George Washington Papers

General Orders, 18 May 1776

General Orders

Head Quarters, New York, May 18th 1776.

Parole Brest.Countersign Lee.

Lieut. Grover, of the 2nd regiment (commanded by Col. James Reed) having been tried by a General Court Martial, for “insulting Capt. Wilkinson, disobeying his orders, and abusive language,” was found guilty of the charge, and yet mulct’d of half a month’s pay only—a punishment so exceedingly disproportioned to the offence, that the General resolved to lay the whole proceeding before the Congress, and know whether they inclined to continue an officer in their service, who had misbehaved in so capital a point; but Lieut. Grover appearing to be thoroughly convinced of the error of his conduct, and having promised strict obedience to the orders of his Captain, and other superior Officers; for the time to come, the General (before any determination of Congress could be had upon the matter) ordered him to be released, and to join his regiment; but has it now in command from Congress, to signify to the Army, that no promotion upon vacancies, shall take place merely by succession, without their authority, inasmuch as they have reserved, and will exercise the power; of giving Commissions to persons of merit, regardless of any claim by succession1 —Of this all Officers are desired to take notice, as it may serve on the one hand to prevent the dissatisfaction which have but too frequently arisen, from an idea, that all promotions should be confined to regiments, and go in regular succession; and because, on the other hand, it opens a large field for the rewarding of merit, which ought, and is hoped will be, a powerful excitement to the brave & active, to signalize themselves in the noble cause they are engaged in.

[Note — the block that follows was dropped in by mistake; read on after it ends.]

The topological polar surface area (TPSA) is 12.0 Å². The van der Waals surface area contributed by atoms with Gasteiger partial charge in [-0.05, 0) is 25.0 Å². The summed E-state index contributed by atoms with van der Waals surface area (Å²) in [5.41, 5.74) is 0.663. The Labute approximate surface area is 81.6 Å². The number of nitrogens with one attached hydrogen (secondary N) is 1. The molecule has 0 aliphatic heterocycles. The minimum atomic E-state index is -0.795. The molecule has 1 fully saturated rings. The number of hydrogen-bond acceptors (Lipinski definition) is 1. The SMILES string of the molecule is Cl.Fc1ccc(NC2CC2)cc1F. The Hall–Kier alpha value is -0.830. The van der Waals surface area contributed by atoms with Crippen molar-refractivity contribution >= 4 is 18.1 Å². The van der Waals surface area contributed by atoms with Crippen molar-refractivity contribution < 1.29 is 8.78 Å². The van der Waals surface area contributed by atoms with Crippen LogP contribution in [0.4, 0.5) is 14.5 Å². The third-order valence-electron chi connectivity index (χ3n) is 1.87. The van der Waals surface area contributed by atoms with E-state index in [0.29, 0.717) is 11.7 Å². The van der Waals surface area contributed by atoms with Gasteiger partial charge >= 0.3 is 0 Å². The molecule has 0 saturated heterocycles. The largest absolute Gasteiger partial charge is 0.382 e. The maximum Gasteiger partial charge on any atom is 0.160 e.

This determination of Congress, the Adjutant General is to communicate to the officers commanding in different departments, that it may be published to the different Regiments, and Corps, under their respective commands.

The General has the pleasure to inform the recruiting officers of the regiments that came from the eastward (no allowance having been heretofore made them) that upon a representation of their case, Congress have been pleased to allow a Dollar and one third of a Dollar, for each good, and able bodied man, that shall be recruited, for the purpose of completing the several regiments, as a compensation for their trouble, and expence; and that the same allowance, will be made those officers, who have heretofore inlisted men, upon the new-establishment, excluding all Boys, and such men as were inlisted in Camp, out of the old regiments.2 The several Officers, which have been employed in this service, are to settle this matter, under these exceptions, with their several Colonels, or commanding officers; and to give in rolls of the men’s names, by them respectively inlisted. The utmost care, and exactness, is recommended to the Officers claiming this allowance, as proof will be required, agreeable to the above direction.

Varick transcript, DLC:GW.

1For Congress’s resolution of 10 May approving this policy on promotions, see GW to Hancock, 5 May 1776 (second letter), n.13. For Lt. Thomas Grover’s court-martial and apology, see Grover to GW, 5 May, and GW to Hancock, 5 May 1776 (second letter), n.12. See also GW to Hancock, 11 May 1776.

2For Congress’s action of 10 May authorizing this recruiting allowance, see GW to Hancock, 5 May 1776 (second letter), n.2.

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